8 tips for a fire-safe festive season

Your home

December is upon us and, with it, comes an increased risk of fire if you’re not prepared and on the lookout for potential hazards.

Christmas fire safety

Here’s a short list of things to watch out for to make sure it’s only the chestnuts that are roasting on an open fire this year.

1. Nothing beats the smell of a real Christmas tree, but make sure your tree is away from heaters and fires, and remember to water your tree to avoid the branches and foliage becoming dry and flammable.

2. Faulty lights are a serial cause of electrical fires. If you’re adorning your tree or house with lights, make sure you inspect the cables and the fuse bulb (it’ll be a different colour to the other bulbs) regularly, use an RCD socket if you can (the ones that shut off automatically if there is a fault), and don’t overload the socket. Make sure the lights have the CE mark, showing they meet the European standard for safety.

3. And, whilst we’re on lights, make sure you switch them off when you leave the house or go to sleep.

4. Decorations can burn easily, so don’t attach them to your lights or heaters – no matter how nice they might look.

5. Make sure you have enough space around your menorah, or other candles, and don’t leave burning candles unattended. Keep lighters and matches in a safe, out of reach place.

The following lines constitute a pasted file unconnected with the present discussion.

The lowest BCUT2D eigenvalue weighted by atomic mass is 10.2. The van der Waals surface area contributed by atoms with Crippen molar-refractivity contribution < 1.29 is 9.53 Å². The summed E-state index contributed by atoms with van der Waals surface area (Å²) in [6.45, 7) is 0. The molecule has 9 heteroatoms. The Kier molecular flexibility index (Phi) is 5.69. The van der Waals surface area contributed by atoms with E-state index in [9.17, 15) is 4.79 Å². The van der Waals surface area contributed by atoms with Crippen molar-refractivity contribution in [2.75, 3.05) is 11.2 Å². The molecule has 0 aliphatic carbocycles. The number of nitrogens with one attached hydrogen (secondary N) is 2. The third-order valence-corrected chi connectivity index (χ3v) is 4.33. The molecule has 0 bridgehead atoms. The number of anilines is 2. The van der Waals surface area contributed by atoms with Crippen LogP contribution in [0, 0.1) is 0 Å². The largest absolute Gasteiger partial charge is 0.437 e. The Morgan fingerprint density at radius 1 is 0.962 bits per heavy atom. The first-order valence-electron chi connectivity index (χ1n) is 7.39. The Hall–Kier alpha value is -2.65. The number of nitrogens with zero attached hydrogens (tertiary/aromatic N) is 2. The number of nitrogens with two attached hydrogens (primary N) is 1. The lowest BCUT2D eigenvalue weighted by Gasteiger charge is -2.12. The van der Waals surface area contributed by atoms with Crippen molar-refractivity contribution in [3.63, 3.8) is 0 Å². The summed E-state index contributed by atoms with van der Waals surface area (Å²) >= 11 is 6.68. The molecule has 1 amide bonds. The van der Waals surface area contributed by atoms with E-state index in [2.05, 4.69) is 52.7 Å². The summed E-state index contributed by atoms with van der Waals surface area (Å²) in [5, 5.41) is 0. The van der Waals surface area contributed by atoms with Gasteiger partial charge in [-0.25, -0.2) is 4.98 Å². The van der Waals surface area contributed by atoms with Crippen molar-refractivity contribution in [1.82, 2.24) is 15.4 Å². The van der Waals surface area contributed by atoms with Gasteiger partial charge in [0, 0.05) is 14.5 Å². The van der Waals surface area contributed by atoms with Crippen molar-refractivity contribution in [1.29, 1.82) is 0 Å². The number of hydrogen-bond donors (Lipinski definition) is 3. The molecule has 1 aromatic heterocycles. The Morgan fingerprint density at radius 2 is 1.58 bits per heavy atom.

6. Forgot the Brussels sprouts or cranberry sauce? Make sure you don’t leave your cooker unattended if you’ve got anything on the hob or in the oven. And slow cookers are great for soup and mulled wine, but as This Is Us taught us, don’t leave it on overnight.

7. Why are wreaths on doors a fire hazard? Truth be told they aren’t, but we do have a zero-tolerance policy in our communal areas because a lot of items people leave around are fire hazards or obstacles, such as pot plants, bikes and shoe racks. This unfortunately means we do need to be The Grinch when it comes to wreaths or other decorations outside your home.

8. In the spirit of festive fellowship, check in on your neighbours. Vulnerable people are at an increased risk of electrical fires, so give them a hand to make their home fire safe, too. And share a mince pie of course!